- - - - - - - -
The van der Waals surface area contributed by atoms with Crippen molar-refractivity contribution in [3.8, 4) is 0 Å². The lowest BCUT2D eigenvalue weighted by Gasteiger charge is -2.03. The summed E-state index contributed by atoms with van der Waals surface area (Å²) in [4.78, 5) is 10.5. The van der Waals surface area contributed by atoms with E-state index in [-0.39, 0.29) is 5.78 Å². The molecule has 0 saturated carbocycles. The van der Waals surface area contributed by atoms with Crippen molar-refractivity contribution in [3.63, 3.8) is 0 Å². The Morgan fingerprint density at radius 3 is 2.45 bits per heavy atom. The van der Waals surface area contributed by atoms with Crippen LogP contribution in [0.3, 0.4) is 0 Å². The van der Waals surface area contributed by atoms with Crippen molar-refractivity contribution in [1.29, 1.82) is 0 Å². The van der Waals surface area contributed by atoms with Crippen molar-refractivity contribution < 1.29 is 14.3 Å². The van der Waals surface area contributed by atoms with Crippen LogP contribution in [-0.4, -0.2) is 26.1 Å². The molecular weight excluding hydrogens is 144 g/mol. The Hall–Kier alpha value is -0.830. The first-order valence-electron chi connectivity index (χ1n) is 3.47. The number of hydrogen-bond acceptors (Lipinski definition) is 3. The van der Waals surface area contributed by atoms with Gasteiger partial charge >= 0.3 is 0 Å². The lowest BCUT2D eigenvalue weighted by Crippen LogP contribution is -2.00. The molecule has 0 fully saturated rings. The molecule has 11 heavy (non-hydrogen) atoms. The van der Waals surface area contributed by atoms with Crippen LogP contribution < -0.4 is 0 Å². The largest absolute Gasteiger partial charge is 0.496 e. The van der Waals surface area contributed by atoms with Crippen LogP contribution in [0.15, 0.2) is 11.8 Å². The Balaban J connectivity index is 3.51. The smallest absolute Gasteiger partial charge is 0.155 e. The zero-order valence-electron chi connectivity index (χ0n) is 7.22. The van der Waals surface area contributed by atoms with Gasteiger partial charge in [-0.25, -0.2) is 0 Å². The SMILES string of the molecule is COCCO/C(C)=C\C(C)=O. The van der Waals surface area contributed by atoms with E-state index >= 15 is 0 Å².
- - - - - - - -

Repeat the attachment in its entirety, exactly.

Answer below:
The van der Waals surface area contributed by atoms with Crippen molar-refractivity contribution in [3.8, 4) is 0 Å². The lowest BCUT2D eigenvalue weighted by Gasteiger charge is -2.03. The summed E-state index contributed by atoms with van der Waals surface area (Å²) in [4.78, 5) is 10.5. The van der Waals surface area contributed by atoms with E-state index in [-0.39, 0.29) is 5.78 Å². The molecule has 0 saturated carbocycles. The van der Waals surface area contributed by atoms with Crippen molar-refractivity contribution in [3.63, 3.8) is 0 Å². The Morgan fingerprint density at radius 3 is 2.45 bits per heavy atom. The van der Waals surface area contributed by atoms with Crippen LogP contribution in [0.3, 0.4) is 0 Å². The van der Waals surface area contributed by atoms with Crippen molar-refractivity contribution in [1.29, 1.82) is 0 Å². The van der Waals surface area contributed by atoms with Crippen molar-refractivity contribution < 1.29 is 14.3 Å². The van der Waals surface area contributed by atoms with Crippen LogP contribution in [-0.4, -0.2) is 26.1 Å². The molecular weight excluding hydrogens is 144 g/mol. The Hall–Kier alpha value is -0.830. The first-order valence-electron chi connectivity index (χ1n) is 3.47. The number of hydrogen-bond acceptors (Lipinski definition) is 3. The van der Waals surface area contributed by atoms with Gasteiger partial charge >= 0.3 is 0 Å². The lowest BCUT2D eigenvalue weighted by Crippen LogP contribution is -2.00. The molecule has 0 fully saturated rings. The molecule has 11 heavy (non-hydrogen) atoms. The van der Waals surface area contributed by atoms with Crippen LogP contribution < -0.4 is 0 Å². The largest absolute Gasteiger partial charge is 0.496 e. The van der Waals surface area contributed by atoms with Crippen LogP contribution in [0.15, 0.2) is 11.8 Å². The Balaban J connectivity index is 3.51. The smallest absolute Gasteiger partial charge is 0.155 e. The zero-order valence-electron chi connectivity index (χ0n) is 7.22. The van der Waals surface area contributed by atoms with Gasteiger partial charge in [-0.25, -0.2) is 0 Å². The SMILES string of the molecule is COCCO/C(C)=C\C(C)=O. The van der Waals surface area contributed by atoms with E-state index >= 15 is 0 Å².